Taboo KB&JJ

Taboo and Gaumont develop Indigenous-inspired kids series

EXCLUSIVE: The Black Eyed Peas member, who is of Hopi/Shoshone and Mexican descent, is bringing First Nations philosophies into the kids TV space.
June 28, 2022

By Jeremy Dickson and Sadhana Bharanidharan

Black Eyed Peas member Taboo (pictured) and French prodco Gaumont “gotta feeling” their upcoming Indigenous-inspired kids series will have a positive effect on young audiences around the world.

Created by rapper Taboo (a.k.a. Jimmy Gomez) and his creative partner Ben Jackendoff, KB & JJ is currently in the works as an international co-production.

Paris-based studio Gaumont (Do, Re & Mi) is producing the project alongside Australian prodco Flying Bark Productions (100% Wolf) and California-based Skyview Way Studios. Writer/director/animator Jake Duczynski (Cooked), of Gomeroi and Mandandanji descent, is collaborating on the series.

Aimed at preschoolers, KB & JJ (78 x seven minutes) is being developed as a CG-animated toon that tags along with two unlikely best friends: a young orca whale and a jellyfish. Their adventures under the sea will draw prominently on the wisdom, philosophies and practices of Australian First Nations communities.

For Taboo, who is of Hopi/Shoshone and Mexican descent, his heritage is the driving force behind the creation and ongoing development of the series. “I asked myself—what if I could infuse music, that I already have a stronghold on, into content that best represents my DNA and my narrative?” he says.

As a veteran in the music industry, Taboo has spent more than two decades as a member of the Peas, one of the best-selling bands of all time with a discography encompassing a variety of genres including pop, hip-hop, Latin and EDM.

He says he and Jackendoff were developing the idea for a┬áseries focused on Indigenous cultures, and were put in touch with Gaumont US EVP Terry Kalagian through animation producer Aaron Simpson (Aiko and the Masters of Time). Together, they approached Flying Bark to be a production partner, due to its specialization in Indigenous-led productions and Australia’s robust Indigenous screen community. First Nations artists will notably be incorporated into the show’s music, a process Taboo has been involved in, bridging local and global sounds.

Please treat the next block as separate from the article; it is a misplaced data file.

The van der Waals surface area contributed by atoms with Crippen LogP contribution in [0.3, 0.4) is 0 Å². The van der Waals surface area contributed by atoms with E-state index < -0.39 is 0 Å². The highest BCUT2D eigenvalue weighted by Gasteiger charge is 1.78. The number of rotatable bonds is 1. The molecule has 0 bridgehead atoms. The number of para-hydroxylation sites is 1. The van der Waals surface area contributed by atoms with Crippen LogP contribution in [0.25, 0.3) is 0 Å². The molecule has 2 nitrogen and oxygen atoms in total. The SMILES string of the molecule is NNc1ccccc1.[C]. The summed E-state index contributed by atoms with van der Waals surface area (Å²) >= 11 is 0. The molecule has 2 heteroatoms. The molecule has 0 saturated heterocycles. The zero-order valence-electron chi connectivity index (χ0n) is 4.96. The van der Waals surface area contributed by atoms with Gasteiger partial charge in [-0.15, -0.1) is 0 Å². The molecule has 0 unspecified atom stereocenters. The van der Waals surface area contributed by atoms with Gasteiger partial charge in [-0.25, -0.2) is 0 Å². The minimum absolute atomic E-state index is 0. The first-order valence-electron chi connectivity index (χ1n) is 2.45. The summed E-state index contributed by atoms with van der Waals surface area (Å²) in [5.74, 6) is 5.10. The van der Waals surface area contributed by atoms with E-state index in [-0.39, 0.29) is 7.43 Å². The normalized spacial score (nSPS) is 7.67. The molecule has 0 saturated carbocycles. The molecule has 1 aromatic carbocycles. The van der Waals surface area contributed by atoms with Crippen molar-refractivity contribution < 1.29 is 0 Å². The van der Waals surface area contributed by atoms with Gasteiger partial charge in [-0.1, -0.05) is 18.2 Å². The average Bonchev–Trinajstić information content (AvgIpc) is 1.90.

“I got a list of Aboriginal Australian acts and I’ve basically sampled their vocals, and incorporated my own flavor on it to make it more international,” he says. “I make the music into a world sound, but also highlight those artists from that region.”

Set in a Bombora reef in Australia, the series’ plot points and themes are also being shaped with guidance from Indigenous communities across the Pacific. (Bombora is an Indigenous Australian term for an area of large sea waves that break over a submerged offshore reef or rock shelf.)

According to Kalagian, characters in the series will experience other environments and cultures in the world—including a visit to the Indigenous-inspired realm of dreaming—via an ancient underwater slipstream. It will also incorporate Indigenous ways of knowing , exploring concepts and values such as people’s responsibility to one another and our relationship to nature and animals.

Taboo and Jackendoff also have another animated preschool series in development with Gaumont. Journey’s Farm (52 x 11 minutes) explores a young boy’s life on his family’s farm, which is part of a larger farm co-op. In each episode, the titular character anticipates problems through music before solving them. Taboo is producing a soundtrack of nearly a dozen original songs for the show’s first season.

KB & JJ and Journey’s Farm aren’t Taboo’s first foray into kids content. Last year, he authored a children’s book entitled A Kids Book About Identity and in 2020 he co-wrote the third volume of Marvel Comics series Werewolf by Night.

He credits his friend, the late Kobe Bryant, for sparking his interest in venturing into kids content. “Kobe’s life after basketball really inspired me,” he says, citing how Bryant went on to produce the Oscar-winning animated film Dear Basketball and publish kids’ books through his California-based company Granity Studios.

Taboo has also found inspiration from fellow Native American showrunner Karissa Valencia, whose animated preschool series Spirit Rangers is set to premiere on Netflix later this year and will include voicework from Taboo’s son Jalen.

“He had never acted before, but she gave him a shot,” says Taboo. “You always want to celebrate creatives that are doing something in the Indigenous space, let alone on a big global scale, so I owe Karissa a lot for giving my son an opportunity.”

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